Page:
Welcome to the Gold Country Bat Project. We are a small grassroots organization dedicated to our local bat species.




Our Work

On this site you can learn more about the 17 local species that inhabit the foothills and higher elevations. You can also contact us to visit your classroom (we have curriculum aligned with the Next Generation Science Standards) or community group to talk about the fascinating lives of bats. Our education mission includes educating people to help protect our local bats from the potential threat of White Nose Syndrome. Though no cases of WNS have been reported in California yet, it is critical to keep an eye (or ear) on our local bat population to know if they are being affected. If you see a dead bat, it could be a sign of WNS. Reporting dead bats helps us to monitor the health of local populations. We also spend time in the field learning about what bats live in our area. Since each species of bat has a unique echolocation call it uses to search for food, we are able to identify which species of bats are flying overhead using acoustical monitoring equipment. The equipment consists of a microphone that records the bats’ high-pitched ultrasonic calls and software that matches the call to a particular bat species. If you have a location in which you have seen bats, we would love to come out and conduct an acoustical bat survey, just contact us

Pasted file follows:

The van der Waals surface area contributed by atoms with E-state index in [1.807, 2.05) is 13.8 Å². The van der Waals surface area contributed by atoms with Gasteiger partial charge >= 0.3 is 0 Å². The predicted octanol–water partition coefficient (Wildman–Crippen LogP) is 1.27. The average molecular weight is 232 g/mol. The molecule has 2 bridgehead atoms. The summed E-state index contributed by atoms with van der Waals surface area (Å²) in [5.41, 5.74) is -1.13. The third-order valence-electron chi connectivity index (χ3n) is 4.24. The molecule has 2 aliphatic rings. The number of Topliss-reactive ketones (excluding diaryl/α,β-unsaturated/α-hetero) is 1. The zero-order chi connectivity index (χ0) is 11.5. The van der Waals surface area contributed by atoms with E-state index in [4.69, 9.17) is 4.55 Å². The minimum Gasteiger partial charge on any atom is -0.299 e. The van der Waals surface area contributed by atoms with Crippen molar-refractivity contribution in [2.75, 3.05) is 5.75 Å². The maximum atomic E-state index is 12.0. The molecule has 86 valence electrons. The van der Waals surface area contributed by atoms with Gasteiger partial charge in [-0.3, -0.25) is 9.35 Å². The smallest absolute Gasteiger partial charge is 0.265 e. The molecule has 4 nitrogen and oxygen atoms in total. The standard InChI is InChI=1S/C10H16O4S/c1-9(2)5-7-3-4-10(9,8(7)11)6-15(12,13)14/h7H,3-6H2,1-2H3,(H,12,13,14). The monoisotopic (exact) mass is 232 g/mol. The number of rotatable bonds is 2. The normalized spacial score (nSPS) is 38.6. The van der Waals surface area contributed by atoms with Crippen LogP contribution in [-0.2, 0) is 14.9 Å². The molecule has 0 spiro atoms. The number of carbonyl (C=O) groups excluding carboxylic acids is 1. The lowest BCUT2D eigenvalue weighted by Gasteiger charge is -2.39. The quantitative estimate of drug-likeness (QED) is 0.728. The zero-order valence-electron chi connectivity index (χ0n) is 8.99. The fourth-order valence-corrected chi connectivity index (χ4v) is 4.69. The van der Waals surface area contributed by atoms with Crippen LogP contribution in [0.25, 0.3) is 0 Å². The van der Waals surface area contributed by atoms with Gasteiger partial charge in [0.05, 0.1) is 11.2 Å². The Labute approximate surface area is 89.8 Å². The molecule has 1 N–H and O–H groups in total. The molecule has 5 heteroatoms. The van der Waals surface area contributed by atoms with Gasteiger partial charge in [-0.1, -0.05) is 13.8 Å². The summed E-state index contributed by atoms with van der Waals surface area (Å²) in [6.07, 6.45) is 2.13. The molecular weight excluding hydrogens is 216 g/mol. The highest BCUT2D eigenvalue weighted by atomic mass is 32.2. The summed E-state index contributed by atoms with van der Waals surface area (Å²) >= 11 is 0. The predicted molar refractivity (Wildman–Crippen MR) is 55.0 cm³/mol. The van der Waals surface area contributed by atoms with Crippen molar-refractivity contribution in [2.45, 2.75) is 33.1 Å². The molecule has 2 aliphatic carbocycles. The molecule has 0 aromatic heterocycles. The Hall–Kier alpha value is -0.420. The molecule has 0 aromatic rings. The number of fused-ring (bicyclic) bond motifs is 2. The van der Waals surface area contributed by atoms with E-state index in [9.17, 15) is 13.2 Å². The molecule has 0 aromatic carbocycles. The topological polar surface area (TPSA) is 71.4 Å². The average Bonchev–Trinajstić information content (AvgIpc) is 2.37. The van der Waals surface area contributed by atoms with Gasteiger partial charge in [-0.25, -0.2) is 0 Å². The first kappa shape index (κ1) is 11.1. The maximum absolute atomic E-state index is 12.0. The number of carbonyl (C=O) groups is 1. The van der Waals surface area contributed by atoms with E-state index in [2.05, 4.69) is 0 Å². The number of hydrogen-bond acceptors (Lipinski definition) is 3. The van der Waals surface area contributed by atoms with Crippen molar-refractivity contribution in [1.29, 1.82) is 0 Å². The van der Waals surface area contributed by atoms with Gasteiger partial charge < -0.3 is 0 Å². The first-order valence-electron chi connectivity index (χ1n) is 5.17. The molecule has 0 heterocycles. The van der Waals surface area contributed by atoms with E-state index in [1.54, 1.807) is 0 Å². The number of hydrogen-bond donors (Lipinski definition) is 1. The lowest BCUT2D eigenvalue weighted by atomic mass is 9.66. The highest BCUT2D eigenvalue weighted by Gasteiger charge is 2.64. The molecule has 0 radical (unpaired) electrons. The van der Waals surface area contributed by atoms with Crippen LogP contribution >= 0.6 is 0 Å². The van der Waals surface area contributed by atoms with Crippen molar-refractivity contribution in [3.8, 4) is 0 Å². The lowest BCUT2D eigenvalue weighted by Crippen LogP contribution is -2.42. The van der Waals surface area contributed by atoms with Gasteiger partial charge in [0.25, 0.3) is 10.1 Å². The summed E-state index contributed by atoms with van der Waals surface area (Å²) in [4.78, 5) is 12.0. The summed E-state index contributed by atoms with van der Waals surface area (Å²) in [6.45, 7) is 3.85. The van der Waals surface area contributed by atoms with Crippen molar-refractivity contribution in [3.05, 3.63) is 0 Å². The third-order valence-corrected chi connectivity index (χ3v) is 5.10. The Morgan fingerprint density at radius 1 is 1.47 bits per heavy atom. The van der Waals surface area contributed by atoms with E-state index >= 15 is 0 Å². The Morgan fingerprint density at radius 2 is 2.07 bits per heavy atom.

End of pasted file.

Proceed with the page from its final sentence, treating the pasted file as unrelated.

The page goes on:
“Bats are amazing creatures. There are roughly 1300 species of bats on this planet. They are found on all continents with the exception of Antartica. Bats are pollinators, seed distributers, and pest control. A single bat may eat it’s body weight in insects each night! These marvelous creatures help to keep the ecosystem in balance. I hope you are as fascinated by them as I am, but even if you are not, I hope you see that they are essential to our ecosystem… Life on this planet would not be the same without them.”

— lisa murphy